We’ll finish out this peak earnings week for US-listed Chinese stocks with a look at fading e-commerce firm Dangdang (NYSE: DANG) and online travel site Qunar (Nasdaq: QUNR), which have both just posted profit trends that look quite gloomy. But while investors forgave the young Qunar for posting a large net loss, they were less generous towards the older Dangdang, whose profits nearly evaporated after recently emerging from 2 years in the red.
In this case it’s fitting to start with some share price summaries that show how investors feel about these 2 Internet companies, one a fast-growing newcomer and the other an industry veteran that is quickly becoming obsolete. Shares of newcomer Qunar jumped 4.4 percent in after-hours trade after it posted its results, regaining ground they lost during the regular trading session. Meanwhile, Dangdang’s shares tumbled nearly 15 percent after it announced its results.
Dangdang shares were in the gutter for most of 2012 and last year as the company was rapidly overtaken by more nimble e-commerce rivals like Alibaba and JD.com. But the stock came back to life in the second half of the year as signs emerged the company would return to profitability after 2 years of losses. The stock climbed as high as $18 in March, but is now back below the $10 mark following its latest results announcement.
Investors were clearly focused on Dangdang’s bottom line, which shriveled to a net profit of just $300,000 in the first quarter. (company announcement) That was an improvement over its 72.7 million yuan ($12 million) loss a year earlier, but was down sharply from the fourth quarter of last year when it finally returned to the black with a 21.7 million yuan profit. Revenue climbed a respectable 30 percent for the first quarter, with gross merchandise value for its younger marketplace doubling.
The company gave so-so guidance for the second quarter, with revenue growth expected to stay at about 30 percent and growth of the marketplace platform seen slowing to around 80 percent. But the big drop in its share price shows investors are clearly worried that Dangdang could slip back into the red next quarter, perhaps never to emerge again. I’ve previously suggested the company should look for a merger partner if it wants to survive, but Dangdang’s fiercely independent founders don’t seem interested in such an option.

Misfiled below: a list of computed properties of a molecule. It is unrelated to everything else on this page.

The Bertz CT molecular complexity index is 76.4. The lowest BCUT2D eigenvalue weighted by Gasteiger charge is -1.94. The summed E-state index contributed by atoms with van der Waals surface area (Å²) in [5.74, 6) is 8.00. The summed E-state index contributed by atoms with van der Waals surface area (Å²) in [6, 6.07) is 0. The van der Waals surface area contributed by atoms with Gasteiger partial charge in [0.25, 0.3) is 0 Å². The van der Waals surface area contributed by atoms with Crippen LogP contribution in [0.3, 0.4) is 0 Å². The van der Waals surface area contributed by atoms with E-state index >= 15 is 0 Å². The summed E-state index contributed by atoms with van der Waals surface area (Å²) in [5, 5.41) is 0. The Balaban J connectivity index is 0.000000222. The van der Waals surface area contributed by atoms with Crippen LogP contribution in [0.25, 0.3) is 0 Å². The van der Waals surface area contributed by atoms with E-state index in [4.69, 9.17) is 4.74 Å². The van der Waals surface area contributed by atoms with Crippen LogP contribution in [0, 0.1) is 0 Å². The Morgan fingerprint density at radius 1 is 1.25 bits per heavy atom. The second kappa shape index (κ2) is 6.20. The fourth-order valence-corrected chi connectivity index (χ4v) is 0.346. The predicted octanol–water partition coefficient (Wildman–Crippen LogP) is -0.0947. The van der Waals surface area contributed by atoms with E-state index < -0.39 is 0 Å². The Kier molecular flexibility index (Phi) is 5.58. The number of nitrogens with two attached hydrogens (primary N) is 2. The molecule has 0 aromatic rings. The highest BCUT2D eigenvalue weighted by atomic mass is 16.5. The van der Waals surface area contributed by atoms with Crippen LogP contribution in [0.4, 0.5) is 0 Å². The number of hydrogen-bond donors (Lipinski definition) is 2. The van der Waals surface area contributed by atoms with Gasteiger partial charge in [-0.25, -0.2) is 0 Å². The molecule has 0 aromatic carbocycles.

Next let’s look at Qunar, whose current stock price represents about a 60 percent premium from its IPO in last year’s fourth quarter, even though the stock is down sharply since March. In this case investors seem to be focused on the top line, which saw the company’s revenue jump 84 percent to 336 million yuan in the first quarter. (company announcement) In another positive signal, Qunar predicted revenue growth would jump to 90-95 percent in the second quarter.
Qunar’s bottom line was less pretty, with the company posting a net loss of 183.6 million yuan for the quarter. That was quite a bit bigger than the 121.6 million yuan loss in the fourth quarter, and the company’s profit of 24.3 million yuan a year earlier. I have no doubt that the year-ago profit was at least partly the result of aggressive accounting to make the company more attractive in the run-up to its IPO.
Investors are willing to forgive the widening net loss as long as Qunar continues to post aggressive revenue growth. But China’s slowing economy and looming price wars with industry leader Ctrip (Nasdaq: CTRP) and other up-and-comers could easily put a damper on the company’s revenue growth in the second half of the year. I personally wouldn’t be surprised to see that slowdown come even sooner, meaning Qunar could fail to meet its revenue guidance in the current quarter and could see the growth rate drop down to the 70-80 percent rate for the rest of the year.
Bottom line: Dangdang could slip back into the loss column in the second quarter as it fights a losing battle with larger rivals, while Qunar’s revenue growth could slow due to competition and a slowing Chinese economy.